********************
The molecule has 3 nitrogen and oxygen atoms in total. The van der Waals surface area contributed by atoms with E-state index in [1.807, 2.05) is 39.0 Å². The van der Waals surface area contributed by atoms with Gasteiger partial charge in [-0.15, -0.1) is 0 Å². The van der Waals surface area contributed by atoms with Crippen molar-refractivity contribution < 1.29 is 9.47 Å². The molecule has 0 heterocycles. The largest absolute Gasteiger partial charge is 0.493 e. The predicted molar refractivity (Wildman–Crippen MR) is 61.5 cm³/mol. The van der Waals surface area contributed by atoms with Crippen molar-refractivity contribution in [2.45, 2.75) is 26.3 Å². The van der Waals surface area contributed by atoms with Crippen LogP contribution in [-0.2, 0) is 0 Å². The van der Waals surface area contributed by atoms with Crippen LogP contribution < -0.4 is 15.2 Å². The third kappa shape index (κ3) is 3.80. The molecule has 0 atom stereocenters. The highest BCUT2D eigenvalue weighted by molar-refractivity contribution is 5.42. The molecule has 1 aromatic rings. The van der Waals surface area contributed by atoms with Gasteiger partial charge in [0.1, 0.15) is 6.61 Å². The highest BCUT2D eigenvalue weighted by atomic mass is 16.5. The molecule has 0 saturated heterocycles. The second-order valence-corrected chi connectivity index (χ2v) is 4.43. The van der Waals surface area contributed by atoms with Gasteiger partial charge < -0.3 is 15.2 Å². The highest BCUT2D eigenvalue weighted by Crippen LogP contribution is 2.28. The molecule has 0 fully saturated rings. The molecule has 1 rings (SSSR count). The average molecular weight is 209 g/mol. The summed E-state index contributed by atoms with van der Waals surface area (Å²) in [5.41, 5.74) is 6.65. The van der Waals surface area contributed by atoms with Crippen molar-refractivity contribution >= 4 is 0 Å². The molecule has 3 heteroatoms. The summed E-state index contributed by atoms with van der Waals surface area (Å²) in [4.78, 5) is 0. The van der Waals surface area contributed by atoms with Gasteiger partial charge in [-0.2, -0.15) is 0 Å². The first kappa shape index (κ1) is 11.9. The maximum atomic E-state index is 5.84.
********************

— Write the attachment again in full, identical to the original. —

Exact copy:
The molecule has 3 nitrogen and oxygen atoms in total. The van der Waals surface area contributed by atoms with E-state index in [1.807, 2.05) is 39.0 Å². The van der Waals surface area contributed by atoms with Gasteiger partial charge in [-0.15, -0.1) is 0 Å². The van der Waals surface area contributed by atoms with Crippen molar-refractivity contribution < 1.29 is 9.47 Å². The molecule has 0 heterocycles. The largest absolute Gasteiger partial charge is 0.493 e. The predicted molar refractivity (Wildman–Crippen MR) is 61.5 cm³/mol. The van der Waals surface area contributed by atoms with Crippen molar-refractivity contribution in [2.45, 2.75) is 26.3 Å². The van der Waals surface area contributed by atoms with Crippen LogP contribution in [-0.2, 0) is 0 Å². The van der Waals surface area contributed by atoms with Crippen LogP contribution < -0.4 is 15.2 Å². The third kappa shape index (κ3) is 3.80. The molecule has 0 atom stereocenters. The highest BCUT2D eigenvalue weighted by molar-refractivity contribution is 5.42. The molecule has 1 aromatic rings. The van der Waals surface area contributed by atoms with Gasteiger partial charge in [0.1, 0.15) is 6.61 Å². The highest BCUT2D eigenvalue weighted by atomic mass is 16.5. The molecule has 0 saturated heterocycles. The second-order valence-corrected chi connectivity index (χ2v) is 4.43. The van der Waals surface area contributed by atoms with Gasteiger partial charge < -0.3 is 15.2 Å². The highest BCUT2D eigenvalue weighted by Crippen LogP contribution is 2.28. The molecule has 0 fully saturated rings. The molecule has 1 rings (SSSR count). The average molecular weight is 209 g/mol. The summed E-state index contributed by atoms with van der Waals surface area (Å²) in [5.41, 5.74) is 6.65. The van der Waals surface area contributed by atoms with Crippen molar-refractivity contribution >= 4 is 0 Å². The molecule has 3 heteroatoms. The summed E-state index contributed by atoms with van der Waals surface area (Å²) in [4.78, 5) is 0. The van der Waals surface area contributed by atoms with Gasteiger partial charge in [-0.2, -0.15) is 0 Å². The first kappa shape index (κ1) is 11.9. The maximum atomic E-state index is 5.84.